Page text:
Artist Georgia O’Keeffe was one of the most photographed women of her era. Her husband Alfred Stieglitz alone took more than 300 pictures of her long before the selfie era. In one photograph that he didn’t take, all you can see is her left hand. In that hand is a smooth black rock. The story of her and the rock began on a float trip.
Georgia O’Keeffe was rafting on a river with photographer Eliot Porter. During their adventure, he found that smooth black rock and kept it. She was also a rock collector and she liked Eliot’s rock.
Eliot and his wife invited O’Keeffe to Thanksgiving dinner. While they were in the kitchen preparing food, the rock disappeared from the living room where O’Keeffe was. The next time Eliot saw his rock, it was in her hand in a photo in Life Magazine. She said it was her favorite. This was in 1966, 17 years after she permanently moved to New Mexico. She relocated there after Stieglitz’s death because, “It’s so beautiful there. It’s ridiculous.” I agree.
Georgia O’Keeffe doesn’t tend to inspire neutrality. She’s one of those artists whom people either really admire or don’t like. I’m with the admirers. The don’t-likes frequently say that her creations-often enormous flowers, adobe walls with a shadow crossing them, etc.-are too simple, too facile; but each received careful preparation and planning. They tended toward abstraction, but O’Keeffe labored over each one. The essential elements she considered paramount in every painting were line, color, and composition.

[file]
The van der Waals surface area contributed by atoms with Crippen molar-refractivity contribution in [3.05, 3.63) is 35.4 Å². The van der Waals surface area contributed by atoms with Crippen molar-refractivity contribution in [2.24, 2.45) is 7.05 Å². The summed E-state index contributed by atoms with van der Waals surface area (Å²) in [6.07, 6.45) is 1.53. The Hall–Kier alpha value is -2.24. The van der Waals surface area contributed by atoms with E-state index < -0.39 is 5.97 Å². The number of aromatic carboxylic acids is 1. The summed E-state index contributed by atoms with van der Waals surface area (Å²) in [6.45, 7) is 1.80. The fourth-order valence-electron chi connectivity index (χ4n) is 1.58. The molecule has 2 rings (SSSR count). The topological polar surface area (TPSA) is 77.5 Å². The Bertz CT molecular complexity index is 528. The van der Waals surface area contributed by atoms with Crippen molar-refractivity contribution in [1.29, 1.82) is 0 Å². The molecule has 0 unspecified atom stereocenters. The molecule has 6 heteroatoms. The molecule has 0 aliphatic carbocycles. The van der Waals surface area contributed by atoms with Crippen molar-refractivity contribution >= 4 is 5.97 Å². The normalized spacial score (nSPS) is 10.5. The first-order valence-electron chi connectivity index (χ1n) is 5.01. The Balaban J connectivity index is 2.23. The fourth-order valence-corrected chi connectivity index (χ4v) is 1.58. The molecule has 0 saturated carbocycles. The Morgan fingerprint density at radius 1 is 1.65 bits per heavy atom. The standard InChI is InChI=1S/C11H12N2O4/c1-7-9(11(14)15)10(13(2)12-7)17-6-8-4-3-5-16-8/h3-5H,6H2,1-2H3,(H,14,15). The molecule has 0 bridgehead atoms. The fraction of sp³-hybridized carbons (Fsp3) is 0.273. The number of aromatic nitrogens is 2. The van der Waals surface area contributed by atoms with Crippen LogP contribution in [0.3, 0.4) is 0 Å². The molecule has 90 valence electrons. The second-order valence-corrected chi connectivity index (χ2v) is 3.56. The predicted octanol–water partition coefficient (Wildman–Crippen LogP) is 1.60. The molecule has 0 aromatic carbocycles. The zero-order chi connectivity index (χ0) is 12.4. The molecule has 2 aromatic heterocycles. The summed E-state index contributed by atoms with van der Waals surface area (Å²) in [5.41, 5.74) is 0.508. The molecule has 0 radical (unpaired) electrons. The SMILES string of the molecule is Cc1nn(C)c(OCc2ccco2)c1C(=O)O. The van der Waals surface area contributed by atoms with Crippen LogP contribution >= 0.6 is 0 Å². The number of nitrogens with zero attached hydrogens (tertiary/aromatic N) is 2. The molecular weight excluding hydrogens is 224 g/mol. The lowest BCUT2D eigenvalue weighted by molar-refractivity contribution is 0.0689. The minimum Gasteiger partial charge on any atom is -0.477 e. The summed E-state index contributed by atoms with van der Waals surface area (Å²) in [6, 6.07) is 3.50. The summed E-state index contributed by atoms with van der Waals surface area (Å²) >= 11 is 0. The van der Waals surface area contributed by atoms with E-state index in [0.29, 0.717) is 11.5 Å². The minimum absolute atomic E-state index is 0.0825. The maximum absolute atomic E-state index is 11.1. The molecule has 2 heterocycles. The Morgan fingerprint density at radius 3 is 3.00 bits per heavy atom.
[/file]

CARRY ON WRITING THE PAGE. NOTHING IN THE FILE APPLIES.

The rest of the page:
One of the best things I saw in the excellent Georgia O’Keeffe Museum at 217 Johnson Street in Santa Fe last summer was her beat-up, well-used box of art materials. I hadn’t been in this museum for many years and was pleased to discover that it was even better, and far more crowded, than I remembered. It has become a 5 Compass Santa Fe attraction, but don’t expect to park anywhere near it. It’s not too far, however, from the Governor’s Palace and far better to walk to it.
Like a child, I really appreciate O’Keeffe’s bold images like Black Hollyhock Blue Larkspur painted in 1930. Ruth likes her too and often uses her in the classroom to teach students about art. Children really respond to O’Keeffe’s in-your-face paintings. They love to collect things too and respond to nature. Georgia said that nature was the true source of her art. Like Ruth, Georgia taught school in Canyon, Texas, before marrying Stieglitz and becoming photographed and famous.
Eliot Porter reportedly introduced color to landscape photography. He loved taking pictures of nature, and I can see why he and O’Keeffe were friends. But I wonder if he and his wife ever invited her to Thanksgiving dinner again and if she eventually told him that she had stolen his rock on Thanksgiving Day?